Fantasy and SF touchstones (MG and YA)

I’m making another book list again! I’d like to know what books you think are the most important (and give me a good reason) middle grade and YA fantasy books of all time/their time. What changed things? Which were important signifiers of culture at that time? Which were the most important in literary merit? What books had little literary merit—according to some—but changed the way things were done in that genre, or started a huge trend?

I’ll break it down for you and start off with a few obvious ones. What I’d like to know is who you feel fits some of the later categories. I have my own list of titles/authors, but I’m wondering who you’d pick.

Christina Rosetti
George MacDonald
Water Babies

Edwardian/American of the same era
A.A. Milne
L. Frank Baum
E. Nesbit

Early fantasists
C.S. Lewis
J.R.R. Tolkien

Following in their footsteps (60s-80s?)–these categories are nebulous because these authors’ works span decades; I’ll narrow it down later, as this is just a starting point.
Ursula K. Le Guin
Susan Cooper
Lloyd Alexander

80s-90s fantasy of the 2nd wave feminist variety
Tamora Pierce—Alanna especially
Robin McKinley
Donna Jo Napoli

Today’s fantasy

Real world: fantastic elements

Urban fantasy
Holly Black

Paranormal (sometimes romance)/Supernatural horror
Twilight by Stephenie Meyer

Alternate/fantastic world

Epic fantasy/sword and sorcery

Fairy tale retellings/related to fairy tales
Shannon Hale (among others, who overlap with 80s-90s fantasists)
Where the Mountain Meets the Moon by Grace Lin

Real world traveling to alternate fantastic world
Harry Potter by J.K. Rowling

Victorian SF
Jules Verne

Pulp “Golden Age” SF (***NOTE: I’m only looking for stuff published FOR CHILDREN, which might make this category hard to pin down)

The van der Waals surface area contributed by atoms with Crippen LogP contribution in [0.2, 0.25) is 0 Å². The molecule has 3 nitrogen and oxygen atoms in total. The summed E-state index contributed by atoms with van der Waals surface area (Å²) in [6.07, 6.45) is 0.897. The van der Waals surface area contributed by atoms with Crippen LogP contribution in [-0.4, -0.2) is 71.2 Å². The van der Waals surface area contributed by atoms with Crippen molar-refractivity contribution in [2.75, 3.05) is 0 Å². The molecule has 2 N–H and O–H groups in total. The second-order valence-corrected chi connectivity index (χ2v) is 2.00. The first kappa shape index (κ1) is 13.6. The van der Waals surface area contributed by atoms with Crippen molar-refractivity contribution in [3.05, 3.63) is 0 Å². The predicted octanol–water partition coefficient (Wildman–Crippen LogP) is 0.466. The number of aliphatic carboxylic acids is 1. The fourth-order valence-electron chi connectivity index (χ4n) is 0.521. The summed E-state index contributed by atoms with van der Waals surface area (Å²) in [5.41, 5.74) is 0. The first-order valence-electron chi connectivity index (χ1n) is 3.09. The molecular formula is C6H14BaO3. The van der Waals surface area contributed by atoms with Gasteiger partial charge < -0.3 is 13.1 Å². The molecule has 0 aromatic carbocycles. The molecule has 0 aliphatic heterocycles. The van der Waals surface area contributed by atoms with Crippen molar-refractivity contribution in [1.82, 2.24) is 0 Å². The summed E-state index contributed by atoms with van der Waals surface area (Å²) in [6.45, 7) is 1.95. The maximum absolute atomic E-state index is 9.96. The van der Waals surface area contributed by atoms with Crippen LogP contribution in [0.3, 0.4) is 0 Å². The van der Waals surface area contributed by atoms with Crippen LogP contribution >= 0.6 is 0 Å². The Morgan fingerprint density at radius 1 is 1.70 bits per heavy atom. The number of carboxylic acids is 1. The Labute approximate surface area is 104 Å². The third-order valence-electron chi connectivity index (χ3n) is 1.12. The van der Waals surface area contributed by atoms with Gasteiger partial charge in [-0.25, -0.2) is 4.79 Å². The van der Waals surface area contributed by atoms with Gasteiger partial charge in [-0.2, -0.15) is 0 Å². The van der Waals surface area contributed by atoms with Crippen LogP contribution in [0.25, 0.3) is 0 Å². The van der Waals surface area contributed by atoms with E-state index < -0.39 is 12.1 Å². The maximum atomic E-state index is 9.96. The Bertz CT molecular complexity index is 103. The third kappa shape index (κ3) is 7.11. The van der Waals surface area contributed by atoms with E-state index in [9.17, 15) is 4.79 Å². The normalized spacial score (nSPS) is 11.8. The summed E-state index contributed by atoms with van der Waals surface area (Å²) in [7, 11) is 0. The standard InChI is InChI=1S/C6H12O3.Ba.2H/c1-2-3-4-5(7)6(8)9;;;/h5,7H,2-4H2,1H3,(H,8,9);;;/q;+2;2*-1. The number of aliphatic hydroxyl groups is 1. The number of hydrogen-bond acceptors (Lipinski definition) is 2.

Post-pulp SF
Robert A. Heinlein (actually, though, is Heinlein considered part of the Golden Age?)
Andre Norton

Today’s SF

Dystopia (not always SF)
The Hunger Games by Suzanne Collins
Feed by M.T. Anderson
Uglies by Scott Westerfeld
The Giver by Lois Lowry
The House of the Scorpion by Nancy Farmer

ETA: Postapocalyptic
How could I forget this category? And zombie plagues also fall under this—some books will fall in more than one category. Such as the dystopias—some dystopias are post-apocalyptic, and some post-apocalyptics are dystopian.

Space adventure
I have several titles in mind, but what are the BIG standouts in this genre, gamechangers, for you?

Zombies and other plagues
The Forest of Hands and Teeth by Carrie Ryan

Leviathan by Scott Westerfeld (are there any predecessors I’m forgetting within children’s lit—not adult?)

Futuristic/techy, not fitting in above categories
The Ear, the Eye, and the Arm by Nancy Farmer (or would this be dystopia?)

AGAIN, please note that I am ONLY looking for titles and authors who were published FOR CHILDREN AND YOUNG ADULTS. Please don’t go starting a whole new thread of adult titles that I can’t use in this list. This happens all the time when I’m doing book lists, and when I’m working on it for recommendations to parents or whatever that’s fine, but in this case I’m looking for touchstones that changed the genre and/or have great literary merit.


So, what do you think are the most important, most controversial, most talked-about, most meritorious fantasy and science fiction titles over the years for young people? My categories are vague, and will probably change, but I’m looking at overall eras (and those “eras” I just defined are vague too and will change, but let’s just use them as general outlines that get us from the Victorian era to today).

I’d like, in particular, to know about early women writers we might have previously overlooked, and important multicultural contributions. Surely our list of multicultural fantasy—heavy on the more recent years, and more sparse as we go backward—includes books that should be considered touchstones, such as Wizard of Earthsea, several “juveniles” by Heinlein, The Ear, the Eye, and the Arm and House of the Scorpion.